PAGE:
Influence of microstructure on laser damage threshold of IBS coatings

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Ion-beam sputtering (IBS) coatings were developed for the laser gyro industry to meet significantly different requirements than those of fusion lasers. Laser gyro mirrors are small (< 25 mm) and require low losses (< 30 ppm typical) and high stability with long exposures to low power laser energy. In contrast, fusion laser optics are large (< 1 meter), have significantly reduced loss requirements (< 5,000 ppm) and high damage thresholds (> 26 J/cm{sup 2} at 1,064 nm with 3-ns pulses). As part of the National Ignition Facility (NIF) coating development effort, IBS coatings are being studied to explore the possible ... continued below

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9 p.

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Stolz, C.J.; Genin, F.Y.; Kozlowski, M.R.; Long, D.; Lalazari, R.; Wu, Z.L. et al. January 5, 1996.

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Ion-beam sputtering (IBS) coatings were developed for the laser gyro industry to meet significantly different requirements than those of fusion lasers. Laser gyro mirrors are small (< 25 mm) and require low losses (< 30 ppm typical) and high stability with long exposures to low power laser energy. In contrast, fusion laser optics are large (< 1 meter), have significantly reduced loss requirements (< 5,000 ppm) and high damage thresholds (> 26 J/cm{sup 2} at 1,064 nm with 3-ns pulses). As part of the National Ignition Facility (NIF) coating development effort, IBS coatings are being studied to explore the possible benefits of this technology to NIF optics. As an initial step to achieving the NIF size and damage threshold requirements, the coating process is being scaled to uniformly coat a 20 x 40 cm{sup 2} area with reduced spectral, reflected wavefront, and laser damage threshold requirements. Here, multilayer coatings deposited by ion-beam sputtering with amorphous layers were found to have lower damage thresholds at 1,064 nm than similar coatings with crystalline layers. Interestingly, at higher fluences the damage was less severe for the amorphous coatings. The magnitude of the difference in damage thresholds between the two different microstructures was strongly influenced by the size of the tested area. To better understand the microstructure effects, single layers of HfO{sub 2} with different microstructures were studied using transmission electron microscopy, ellipsometry, and a photothermal deflection technique. Since the laser damage initiated at defects, the influence of thermal diffusivity on thermal gradients in nodular defects is also presented.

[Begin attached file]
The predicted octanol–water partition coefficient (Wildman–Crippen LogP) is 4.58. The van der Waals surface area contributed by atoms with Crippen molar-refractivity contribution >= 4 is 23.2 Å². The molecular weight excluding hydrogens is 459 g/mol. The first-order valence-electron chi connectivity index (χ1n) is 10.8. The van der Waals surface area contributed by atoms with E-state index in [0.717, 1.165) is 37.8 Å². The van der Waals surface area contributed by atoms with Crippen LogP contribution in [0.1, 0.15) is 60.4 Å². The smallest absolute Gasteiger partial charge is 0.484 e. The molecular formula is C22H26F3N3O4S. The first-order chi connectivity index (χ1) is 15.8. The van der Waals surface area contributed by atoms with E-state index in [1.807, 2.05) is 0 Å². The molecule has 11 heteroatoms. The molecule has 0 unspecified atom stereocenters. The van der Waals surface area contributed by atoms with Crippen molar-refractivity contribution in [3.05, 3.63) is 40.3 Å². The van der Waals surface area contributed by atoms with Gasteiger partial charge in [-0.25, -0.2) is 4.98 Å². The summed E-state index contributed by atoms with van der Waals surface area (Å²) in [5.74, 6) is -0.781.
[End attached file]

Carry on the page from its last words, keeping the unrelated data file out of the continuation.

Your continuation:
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9 p.

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INIS; OSTI as DE96005403

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  • Symposium on optical materials for high power lasers, Orlando, FL (United States), 30 Oct - 1 Nov 1995

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  • Other: DE96005403
  • Report No.: UCRL-JC--121627
  • Report No.: CONF-9510309--1
  • Grant Number: W-7405-ENG-48
  • Office of Scientific & Technical Information Report Number: 201766
  • Archival Resource Key: ark:/67531/metadc665836

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  • January 5, 1996

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  • June 29, 2015, 9:42 p.m.

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  • Feb. 16, 2016, 8:07 p.m.

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Stolz, C.J.; Genin, F.Y.; Kozlowski, M.R.; Long, D.; Lalazari, R.; Wu, Z.L. et al. Influence of microstructure on laser damage threshold of IBS coatings, article, January 5, 1996; California. (digital.library.unt.edu/ark:/67531/metadc665836/: accessed November 18, 2018), University of North Texas Libraries, Digital Library, digital.library.unt.edu; crediting UNT Libraries Government Documents Department.